Weavers Needle

Weavers from Lost Dutchman Saddle

[Thanks again to Leonie for significant contributions and help writing this quickly and promptly, and for photographic help. — ed.]

I had already climbed Weavers Needle, but a sunny mellow southern Arizona peak is just the ticket for taking a new girlfriend for a test climb. After a leisurely breakfast of bean tacos and avocado we hit the trail at the crack of nine. The parking lot was a snarl of shiny SUVs and the trail was infested with families and groups no doubt spraying Coronavirus on us as we passed.

Less than a mile in we found Bob, a 70 year old Forest Service volunteer, and Leonie paused to pick his brain about possible backpacking loops. We devoted the next hour to Bob’s recounting of feral apples at the Reavis Ranch and his extensive journeys into the back country of the Superstition wilderness. He and his family had seemingly lived in the area for decades, and I wanted to learn more from before Phoenix exploded, but we had a peak to climb.

Onward, up to the pass where the crowds thinned and we had the trail to ourselves. We cruised down to the use trail towards the Needle and I watched as Leonie picked her way up loose scrabble terrain. A fire since Mike and I had climbed the Needle in 2014 had greatly improved the area, eliminating the catclaw while leaving the cacti and yuccas intact, and simplifying the approach. We continued up the third and fourth class scrambling to a new intermediate anchor, replacing the old pipe, where we roped up. I trailed a rope as I stemmed up the steepening gully and thrashed around the crux chockstone; Leonie groveled even more and somehow landed on top sideways. Rumor has it that tunneling underneath is 5.1, while the lefthand side is around 5.4, but the tunnel looks awfully narrow.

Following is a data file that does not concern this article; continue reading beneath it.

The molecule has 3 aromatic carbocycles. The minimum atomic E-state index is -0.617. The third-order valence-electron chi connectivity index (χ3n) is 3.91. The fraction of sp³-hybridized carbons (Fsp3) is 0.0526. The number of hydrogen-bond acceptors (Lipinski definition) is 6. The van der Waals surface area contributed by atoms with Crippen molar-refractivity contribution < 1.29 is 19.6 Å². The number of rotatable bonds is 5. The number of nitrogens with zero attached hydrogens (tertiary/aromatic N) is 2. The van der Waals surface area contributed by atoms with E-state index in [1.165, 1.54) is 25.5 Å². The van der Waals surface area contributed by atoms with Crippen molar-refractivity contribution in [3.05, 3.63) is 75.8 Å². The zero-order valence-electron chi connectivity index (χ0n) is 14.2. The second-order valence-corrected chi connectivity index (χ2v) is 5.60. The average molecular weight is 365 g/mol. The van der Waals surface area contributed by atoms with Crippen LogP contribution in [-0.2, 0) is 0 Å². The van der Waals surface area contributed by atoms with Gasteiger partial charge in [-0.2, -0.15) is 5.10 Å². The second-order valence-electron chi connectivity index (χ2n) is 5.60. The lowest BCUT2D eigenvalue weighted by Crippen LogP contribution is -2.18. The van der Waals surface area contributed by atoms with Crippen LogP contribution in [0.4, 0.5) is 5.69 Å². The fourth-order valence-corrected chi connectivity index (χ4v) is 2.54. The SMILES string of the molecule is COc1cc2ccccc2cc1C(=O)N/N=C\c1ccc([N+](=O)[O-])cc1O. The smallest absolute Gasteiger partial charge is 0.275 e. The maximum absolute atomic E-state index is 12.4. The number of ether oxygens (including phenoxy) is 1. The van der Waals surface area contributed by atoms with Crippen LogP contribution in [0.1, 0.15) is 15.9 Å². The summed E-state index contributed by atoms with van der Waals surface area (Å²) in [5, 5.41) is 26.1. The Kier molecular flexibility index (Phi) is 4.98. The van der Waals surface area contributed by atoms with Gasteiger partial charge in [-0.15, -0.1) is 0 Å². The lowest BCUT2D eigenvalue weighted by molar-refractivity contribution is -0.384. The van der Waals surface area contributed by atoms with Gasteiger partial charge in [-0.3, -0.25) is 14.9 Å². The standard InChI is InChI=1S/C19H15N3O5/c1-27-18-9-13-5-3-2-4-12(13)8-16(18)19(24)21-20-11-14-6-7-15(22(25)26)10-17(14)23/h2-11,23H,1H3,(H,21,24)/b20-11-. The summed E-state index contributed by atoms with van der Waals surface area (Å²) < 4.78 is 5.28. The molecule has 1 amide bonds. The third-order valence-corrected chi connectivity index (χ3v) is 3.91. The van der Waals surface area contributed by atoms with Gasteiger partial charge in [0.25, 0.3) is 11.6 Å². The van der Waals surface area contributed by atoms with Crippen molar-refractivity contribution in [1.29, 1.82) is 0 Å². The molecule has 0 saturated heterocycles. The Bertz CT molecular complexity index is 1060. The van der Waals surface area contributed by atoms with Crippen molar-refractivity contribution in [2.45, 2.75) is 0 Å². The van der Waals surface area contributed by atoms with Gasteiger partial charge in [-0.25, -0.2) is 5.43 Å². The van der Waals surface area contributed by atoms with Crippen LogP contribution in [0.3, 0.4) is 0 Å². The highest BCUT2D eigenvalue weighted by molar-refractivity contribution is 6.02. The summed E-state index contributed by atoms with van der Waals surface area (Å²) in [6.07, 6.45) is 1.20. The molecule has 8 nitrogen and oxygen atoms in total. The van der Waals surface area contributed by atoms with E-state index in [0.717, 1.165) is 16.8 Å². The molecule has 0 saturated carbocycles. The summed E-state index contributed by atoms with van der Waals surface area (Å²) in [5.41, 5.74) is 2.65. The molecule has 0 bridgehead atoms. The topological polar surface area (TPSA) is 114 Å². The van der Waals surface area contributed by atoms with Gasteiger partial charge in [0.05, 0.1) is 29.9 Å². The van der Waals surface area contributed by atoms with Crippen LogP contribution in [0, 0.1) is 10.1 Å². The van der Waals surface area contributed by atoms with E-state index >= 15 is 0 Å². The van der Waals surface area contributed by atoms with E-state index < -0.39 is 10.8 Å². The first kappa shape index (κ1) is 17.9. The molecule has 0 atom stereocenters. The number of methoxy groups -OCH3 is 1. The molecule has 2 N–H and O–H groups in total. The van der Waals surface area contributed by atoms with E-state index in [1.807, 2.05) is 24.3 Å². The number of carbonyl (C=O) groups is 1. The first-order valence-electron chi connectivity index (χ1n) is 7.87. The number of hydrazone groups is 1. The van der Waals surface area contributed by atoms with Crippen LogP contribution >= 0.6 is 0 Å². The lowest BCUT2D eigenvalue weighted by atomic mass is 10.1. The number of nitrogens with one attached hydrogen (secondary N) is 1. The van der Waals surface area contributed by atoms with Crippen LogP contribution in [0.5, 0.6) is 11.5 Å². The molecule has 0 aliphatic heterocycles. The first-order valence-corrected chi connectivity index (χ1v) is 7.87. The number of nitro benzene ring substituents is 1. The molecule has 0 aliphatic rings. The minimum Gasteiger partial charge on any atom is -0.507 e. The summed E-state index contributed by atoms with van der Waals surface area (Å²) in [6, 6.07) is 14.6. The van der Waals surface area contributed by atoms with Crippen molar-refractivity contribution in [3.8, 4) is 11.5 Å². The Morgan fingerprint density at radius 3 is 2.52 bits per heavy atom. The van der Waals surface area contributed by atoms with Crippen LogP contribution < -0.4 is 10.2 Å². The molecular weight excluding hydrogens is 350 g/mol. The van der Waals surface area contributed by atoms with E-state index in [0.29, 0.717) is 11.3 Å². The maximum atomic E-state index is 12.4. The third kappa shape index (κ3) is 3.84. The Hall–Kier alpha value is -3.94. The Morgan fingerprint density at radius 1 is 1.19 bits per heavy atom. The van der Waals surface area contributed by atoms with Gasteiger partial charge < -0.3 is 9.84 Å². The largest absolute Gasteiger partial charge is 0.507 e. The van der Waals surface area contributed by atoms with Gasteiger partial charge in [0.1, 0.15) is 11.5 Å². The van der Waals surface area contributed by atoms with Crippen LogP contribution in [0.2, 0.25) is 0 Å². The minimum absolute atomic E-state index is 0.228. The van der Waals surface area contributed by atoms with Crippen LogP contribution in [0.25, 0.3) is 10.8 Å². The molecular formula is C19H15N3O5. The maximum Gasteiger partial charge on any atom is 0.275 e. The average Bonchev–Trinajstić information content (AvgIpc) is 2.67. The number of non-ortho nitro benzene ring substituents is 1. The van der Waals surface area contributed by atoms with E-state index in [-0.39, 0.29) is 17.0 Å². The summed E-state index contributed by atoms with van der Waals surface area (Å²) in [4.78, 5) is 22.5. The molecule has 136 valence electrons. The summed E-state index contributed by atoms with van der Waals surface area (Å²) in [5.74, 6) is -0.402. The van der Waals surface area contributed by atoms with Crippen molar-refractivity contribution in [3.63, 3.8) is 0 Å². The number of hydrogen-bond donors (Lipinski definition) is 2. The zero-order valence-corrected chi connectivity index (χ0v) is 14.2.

More fourth and fifth class scrambling interspersed with gravelly steep slopes brought us to the summit, where we explored our underwear modeling careers before returning the way we had come. Leonie kept it together while the down climb challenged her preference for facing out (why do people do this?), and we returned to the chockstone and a mildly sickening overhanging rappel.

One of us managed to wedge the rope firmly into the pinch between the chockstone and the right wall, forcing me to climb back up to free it. While I was muttering and flailing the rope, we saw the first two people since leaving the pass — two guys planning to sleep on top. As I was rappelling the second pitch, two Frenchmen from the Bay Area showed up to join the summit sausage party. Leonie down climbed as I completed my rappel, then we flaked the rope and set off to race the fading daylight.

Down we went over more steep and unstable loose slopes through the burn area, flakes of burned cactus leaves and a saguaro bark remnant that resembled plastic corrugated roofing. I chose a different line of cairns, which left us thrashing through thorns and rounded boulders until we stumbled upon the trail. Clearly the work of fire here is not complete. Two hours or so of headlamp time later, we were back at the now mostly empty trailhead. I would have been faster without Leonie on the rocky trail, since headlamp jogging is what I do, but she kept me entertained with jokes and tales of bartering two silver rings for the use of a horse in rural Tibet many years ago. We whipped up some couscous-based nutrient glop back at the car and were sleeping by 9 PM.

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